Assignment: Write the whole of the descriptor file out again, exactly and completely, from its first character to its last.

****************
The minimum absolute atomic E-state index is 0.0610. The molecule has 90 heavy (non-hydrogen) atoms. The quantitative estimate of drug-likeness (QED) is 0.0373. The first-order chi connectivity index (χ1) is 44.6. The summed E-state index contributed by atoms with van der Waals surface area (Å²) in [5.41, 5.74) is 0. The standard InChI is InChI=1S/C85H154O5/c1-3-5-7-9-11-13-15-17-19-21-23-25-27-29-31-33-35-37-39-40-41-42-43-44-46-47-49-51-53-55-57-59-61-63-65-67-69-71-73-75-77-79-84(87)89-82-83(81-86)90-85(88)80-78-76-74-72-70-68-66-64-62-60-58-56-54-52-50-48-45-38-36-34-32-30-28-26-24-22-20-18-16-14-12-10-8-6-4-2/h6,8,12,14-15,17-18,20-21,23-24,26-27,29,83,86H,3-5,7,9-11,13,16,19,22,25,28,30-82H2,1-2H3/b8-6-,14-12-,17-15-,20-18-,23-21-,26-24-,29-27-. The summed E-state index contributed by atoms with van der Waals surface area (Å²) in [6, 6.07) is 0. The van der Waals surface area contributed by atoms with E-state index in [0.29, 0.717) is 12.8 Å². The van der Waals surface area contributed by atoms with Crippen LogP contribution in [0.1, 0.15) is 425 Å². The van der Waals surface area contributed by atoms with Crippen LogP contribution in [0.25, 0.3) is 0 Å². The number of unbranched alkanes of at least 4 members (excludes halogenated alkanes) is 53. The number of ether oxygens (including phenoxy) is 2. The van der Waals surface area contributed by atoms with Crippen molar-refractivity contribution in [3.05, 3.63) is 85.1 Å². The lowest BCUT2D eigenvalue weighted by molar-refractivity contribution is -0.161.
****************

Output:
The minimum absolute atomic E-state index is 0.0610. The molecule has 90 heavy (non-hydrogen) atoms. The quantitative estimate of drug-likeness (QED) is 0.0373. The first-order chi connectivity index (χ1) is 44.6. The summed E-state index contributed by atoms with van der Waals surface area (Å²) in [5.41, 5.74) is 0. The standard InChI is InChI=1S/C85H154O5/c1-3-5-7-9-11-13-15-17-19-21-23-25-27-29-31-33-35-37-39-40-41-42-43-44-46-47-49-51-53-55-57-59-61-63-65-67-69-71-73-75-77-79-84(87)89-82-83(81-86)90-85(88)80-78-76-74-72-70-68-66-64-62-60-58-56-54-52-50-48-45-38-36-34-32-30-28-26-24-22-20-18-16-14-12-10-8-6-4-2/h6,8,12,14-15,17-18,20-21,23-24,26-27,29,83,86H,3-5,7,9-11,13,16,19,22,25,28,30-82H2,1-2H3/b8-6-,14-12-,17-15-,20-18-,23-21-,26-24-,29-27-. The summed E-state index contributed by atoms with van der Waals surface area (Å²) in [6, 6.07) is 0. The van der Waals surface area contributed by atoms with E-state index in [0.29, 0.717) is 12.8 Å². The van der Waals surface area contributed by atoms with Crippen LogP contribution in [0.1, 0.15) is 425 Å². The van der Waals surface area contributed by atoms with Crippen LogP contribution in [0.25, 0.3) is 0 Å². The number of unbranched alkanes of at least 4 members (excludes halogenated alkanes) is 53. The number of ether oxygens (including phenoxy) is 2. The van der Waals surface area contributed by atoms with Crippen molar-refractivity contribution in [3.05, 3.63) is 85.1 Å². The lowest BCUT2D eigenvalue weighted by molar-refractivity contribution is -0.161.